Paulaner’s version dates from 1818 and it became one of the fest’s most popular beers. With a big, bold auburn hue and solid dollop of off-white creamy foam, Paulaner Oktoberfest Marzen is all German malt in the nose with only mild hints of classic noble hops, including Hallertauer. As times and palates change, so must the beer industry, even 4OO-year-old European classics. You won’t find this beer at Oktoberfest, for reasons described below, but it is available in the United States due to demand.

PAULANER OKTOBER WIESN BEER alcohol by volume 4.9%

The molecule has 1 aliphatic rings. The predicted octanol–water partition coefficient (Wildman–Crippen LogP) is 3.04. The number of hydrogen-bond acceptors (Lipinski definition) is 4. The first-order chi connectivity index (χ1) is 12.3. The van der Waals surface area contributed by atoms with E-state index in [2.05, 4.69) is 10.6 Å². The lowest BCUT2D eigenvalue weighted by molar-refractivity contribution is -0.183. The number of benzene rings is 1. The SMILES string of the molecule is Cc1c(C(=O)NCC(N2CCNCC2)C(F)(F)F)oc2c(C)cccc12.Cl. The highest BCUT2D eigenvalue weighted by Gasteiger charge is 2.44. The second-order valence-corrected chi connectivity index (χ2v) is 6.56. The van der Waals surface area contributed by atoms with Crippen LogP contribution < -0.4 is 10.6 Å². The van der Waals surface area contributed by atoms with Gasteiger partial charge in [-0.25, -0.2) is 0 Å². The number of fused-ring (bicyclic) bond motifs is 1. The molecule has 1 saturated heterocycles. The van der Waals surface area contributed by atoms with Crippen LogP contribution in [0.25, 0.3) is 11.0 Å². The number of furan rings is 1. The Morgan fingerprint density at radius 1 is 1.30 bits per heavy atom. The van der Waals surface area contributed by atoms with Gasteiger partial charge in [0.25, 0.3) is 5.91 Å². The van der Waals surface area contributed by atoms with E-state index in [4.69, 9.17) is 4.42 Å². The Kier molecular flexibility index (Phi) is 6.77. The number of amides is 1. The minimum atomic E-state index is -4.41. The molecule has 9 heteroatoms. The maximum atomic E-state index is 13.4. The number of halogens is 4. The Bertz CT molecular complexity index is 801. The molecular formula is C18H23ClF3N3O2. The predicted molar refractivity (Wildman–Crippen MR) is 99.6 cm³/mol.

When fall begins, dreams of Oktoberfest start. Lederhosen, large mugs of beer, and crowds singing in chorus, the event is a global beer icon. What many do not know, however, is that there are two competing styles of beer at the event. The original Oktoberfest beer is strong, full bodied, and full of malt character. Unsurprisingly, when consumed by the liter, the style can tend to weigh on the bodies and minds of its consumers. In 1953, another local brewery, Augustiner, released a slightly lighter version of the Marzen style and it took off with attendees. Today at Oktoberfest, Paulaner only sells its lighter Oktoberfest Wiesn version, which it calls liquid gold, reflecting its sparkling hue. The other Munich breweries also followed suit and now the heavier Marzen versions are in short supply at the fest. The Paulaner Wiesn Beer is bright and golden and the nose is filled with bright Munich malt notes and light German noble hopping. Clean and easy drinking, it’s clear why this style became more popular with festival attendees though there is no replacing the original.